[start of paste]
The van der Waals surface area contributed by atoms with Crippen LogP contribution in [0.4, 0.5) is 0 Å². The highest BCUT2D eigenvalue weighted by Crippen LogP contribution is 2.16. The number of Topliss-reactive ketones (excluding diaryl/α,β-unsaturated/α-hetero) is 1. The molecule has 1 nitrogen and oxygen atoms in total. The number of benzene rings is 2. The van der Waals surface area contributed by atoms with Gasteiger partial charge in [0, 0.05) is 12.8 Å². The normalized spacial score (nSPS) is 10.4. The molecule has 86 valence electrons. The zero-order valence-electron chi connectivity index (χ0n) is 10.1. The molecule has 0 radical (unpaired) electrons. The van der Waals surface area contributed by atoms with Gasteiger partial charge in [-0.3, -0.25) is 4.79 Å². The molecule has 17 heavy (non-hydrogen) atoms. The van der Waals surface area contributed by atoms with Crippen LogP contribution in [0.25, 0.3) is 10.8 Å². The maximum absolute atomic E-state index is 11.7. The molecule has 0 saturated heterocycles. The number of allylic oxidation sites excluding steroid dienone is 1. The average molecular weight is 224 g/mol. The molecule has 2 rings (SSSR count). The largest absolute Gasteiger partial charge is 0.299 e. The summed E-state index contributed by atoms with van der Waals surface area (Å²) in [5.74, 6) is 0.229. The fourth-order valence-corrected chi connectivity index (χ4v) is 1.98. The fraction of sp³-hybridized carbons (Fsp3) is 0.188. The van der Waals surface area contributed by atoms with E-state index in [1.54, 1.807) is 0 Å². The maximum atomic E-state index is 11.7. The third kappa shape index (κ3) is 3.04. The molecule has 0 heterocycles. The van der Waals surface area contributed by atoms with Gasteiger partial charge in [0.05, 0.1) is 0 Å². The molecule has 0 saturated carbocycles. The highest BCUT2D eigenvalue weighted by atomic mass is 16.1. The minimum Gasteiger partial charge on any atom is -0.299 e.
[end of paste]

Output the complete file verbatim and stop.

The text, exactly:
The van der Waals surface area contributed by atoms with Crippen LogP contribution in [0.4, 0.5) is 0 Å². The highest BCUT2D eigenvalue weighted by Crippen LogP contribution is 2.16. The number of Topliss-reactive ketones (excluding diaryl/α,β-unsaturated/α-hetero) is 1. The molecule has 1 nitrogen and oxygen atoms in total. The number of benzene rings is 2. The van der Waals surface area contributed by atoms with Gasteiger partial charge in [0, 0.05) is 12.8 Å². The normalized spacial score (nSPS) is 10.4. The molecule has 86 valence electrons. The zero-order valence-electron chi connectivity index (χ0n) is 10.1. The molecule has 0 radical (unpaired) electrons. The van der Waals surface area contributed by atoms with Gasteiger partial charge in [-0.3, -0.25) is 4.79 Å². The molecule has 17 heavy (non-hydrogen) atoms. The van der Waals surface area contributed by atoms with Crippen LogP contribution in [0.25, 0.3) is 10.8 Å². The maximum absolute atomic E-state index is 11.7. The molecule has 0 saturated heterocycles. The number of allylic oxidation sites excluding steroid dienone is 1. The average molecular weight is 224 g/mol. The molecule has 2 rings (SSSR count). The largest absolute Gasteiger partial charge is 0.299 e. The summed E-state index contributed by atoms with van der Waals surface area (Å²) in [5.74, 6) is 0.229. The fourth-order valence-corrected chi connectivity index (χ4v) is 1.98. The fraction of sp³-hybridized carbons (Fsp3) is 0.188. The van der Waals surface area contributed by atoms with E-state index in [1.54, 1.807) is 0 Å². The maximum atomic E-state index is 11.7. The third kappa shape index (κ3) is 3.04. The molecule has 0 heterocycles. The van der Waals surface area contributed by atoms with Gasteiger partial charge in [0.05, 0.1) is 0 Å². The molecule has 0 saturated carbocycles. The highest BCUT2D eigenvalue weighted by atomic mass is 16.1. The minimum Gasteiger partial charge on any atom is -0.299 e.